Bob Bradley goes to Egypt

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That Bob Bradley is coaching the Egyptian national team is not news. That the team, the country, and the coach have been through a lot recently is also not news. But man, this piece by Wayne Drehs in ESPN The Magazine’s International Soccer issue really puts it all in perspective.

The story centers around the former United States coach’s relationship with Egyptian star Mohamed Aboutrika, “an aging superstar who commands respect, a hero to fans.” The “Smiling Assassin,” a key figure in the Port Siad tragedy, is nearing the end of his career. The American must decide whether to include the attacking force on the roster for an upcoming friendly.

Bradley leaves him off:

Aboutrika is crushed. He had dreamed of taking his country to the World Cup, and 2014 likely will be his last chance. He spends the first day after the news alone, fishing. The next day, when he emerges and the media shove cameras and tape recorders in his face, he praises Bradley and insists it is on himself to improve.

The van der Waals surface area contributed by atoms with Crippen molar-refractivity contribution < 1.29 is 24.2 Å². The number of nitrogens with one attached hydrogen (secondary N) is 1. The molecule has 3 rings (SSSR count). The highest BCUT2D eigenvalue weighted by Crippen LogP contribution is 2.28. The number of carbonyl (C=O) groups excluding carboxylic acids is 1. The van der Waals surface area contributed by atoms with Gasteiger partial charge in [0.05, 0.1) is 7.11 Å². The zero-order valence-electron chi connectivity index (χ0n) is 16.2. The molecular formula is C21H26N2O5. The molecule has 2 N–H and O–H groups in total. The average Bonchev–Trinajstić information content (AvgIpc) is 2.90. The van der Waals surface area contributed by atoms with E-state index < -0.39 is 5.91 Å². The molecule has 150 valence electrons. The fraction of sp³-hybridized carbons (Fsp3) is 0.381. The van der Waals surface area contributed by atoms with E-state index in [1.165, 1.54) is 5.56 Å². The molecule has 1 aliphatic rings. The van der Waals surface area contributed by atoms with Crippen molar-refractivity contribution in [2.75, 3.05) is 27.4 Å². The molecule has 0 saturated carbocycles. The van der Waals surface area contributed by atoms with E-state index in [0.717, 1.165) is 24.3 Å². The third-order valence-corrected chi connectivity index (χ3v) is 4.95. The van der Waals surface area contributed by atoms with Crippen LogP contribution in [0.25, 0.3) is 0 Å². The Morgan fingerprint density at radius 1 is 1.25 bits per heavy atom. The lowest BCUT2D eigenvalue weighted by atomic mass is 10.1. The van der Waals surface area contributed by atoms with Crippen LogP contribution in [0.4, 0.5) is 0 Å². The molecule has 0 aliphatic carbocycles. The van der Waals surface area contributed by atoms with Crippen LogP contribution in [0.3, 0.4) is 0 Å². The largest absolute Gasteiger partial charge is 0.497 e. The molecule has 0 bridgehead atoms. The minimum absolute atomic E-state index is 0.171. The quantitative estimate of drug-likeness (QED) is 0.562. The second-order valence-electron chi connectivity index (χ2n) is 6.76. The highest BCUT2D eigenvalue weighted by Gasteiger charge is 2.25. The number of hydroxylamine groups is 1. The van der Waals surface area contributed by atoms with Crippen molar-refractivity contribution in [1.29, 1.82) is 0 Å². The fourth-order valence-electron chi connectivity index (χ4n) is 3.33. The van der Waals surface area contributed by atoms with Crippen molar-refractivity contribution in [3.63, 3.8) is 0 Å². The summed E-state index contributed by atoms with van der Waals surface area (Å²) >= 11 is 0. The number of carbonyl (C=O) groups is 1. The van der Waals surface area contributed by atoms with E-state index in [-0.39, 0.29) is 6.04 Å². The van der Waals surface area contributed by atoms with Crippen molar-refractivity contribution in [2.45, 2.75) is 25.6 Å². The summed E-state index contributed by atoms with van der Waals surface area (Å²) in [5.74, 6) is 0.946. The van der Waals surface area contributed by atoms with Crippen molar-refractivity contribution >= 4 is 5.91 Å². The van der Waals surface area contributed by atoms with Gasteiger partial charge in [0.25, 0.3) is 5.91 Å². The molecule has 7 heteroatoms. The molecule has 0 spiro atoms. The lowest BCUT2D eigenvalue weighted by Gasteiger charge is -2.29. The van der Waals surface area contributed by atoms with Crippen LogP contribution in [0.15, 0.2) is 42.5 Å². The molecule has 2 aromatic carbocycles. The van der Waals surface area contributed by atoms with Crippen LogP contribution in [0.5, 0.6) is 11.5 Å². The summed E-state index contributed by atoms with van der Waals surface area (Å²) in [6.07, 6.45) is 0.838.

But in the days and weeks that follow, Bradley begins to second-guess his decision. He listens as other players gush about Aboutrika’s leadership. He walks the streets of Cairo, where nearly every fan he meets, from taxi drivers to schoolchildren, pleads with him: “Aboutrika! Aboutrika! Must have Aboutrika!” During this stretch, Aboutrika’s play improves. Seven days after New Year’s, he comes on at the half of an Al Ahly match against German giant Bayern Munich and slices a pass through a trio of defenders that sets up an equalizing goal. The more Bradley considers it, the more he believes he has made a mistake.

On the evening of Feb. 1, Bradley sits before the television in his Cairo apartment to watch Al Ahly’s match against Al Masry in Port Said. He keeps an eye on Aboutrika; Bradley plans to meet him in the coming days to talk about the national team.

Disaster strikes that game, dramatically altering the lives of two men and the country they call home. What follows is heartbreaking and heartwarming all at the same time, and Drehs expertly chronicles the narrative.

But enough from me. Just go read it. (And there’s also another massively long feature from Drehs.)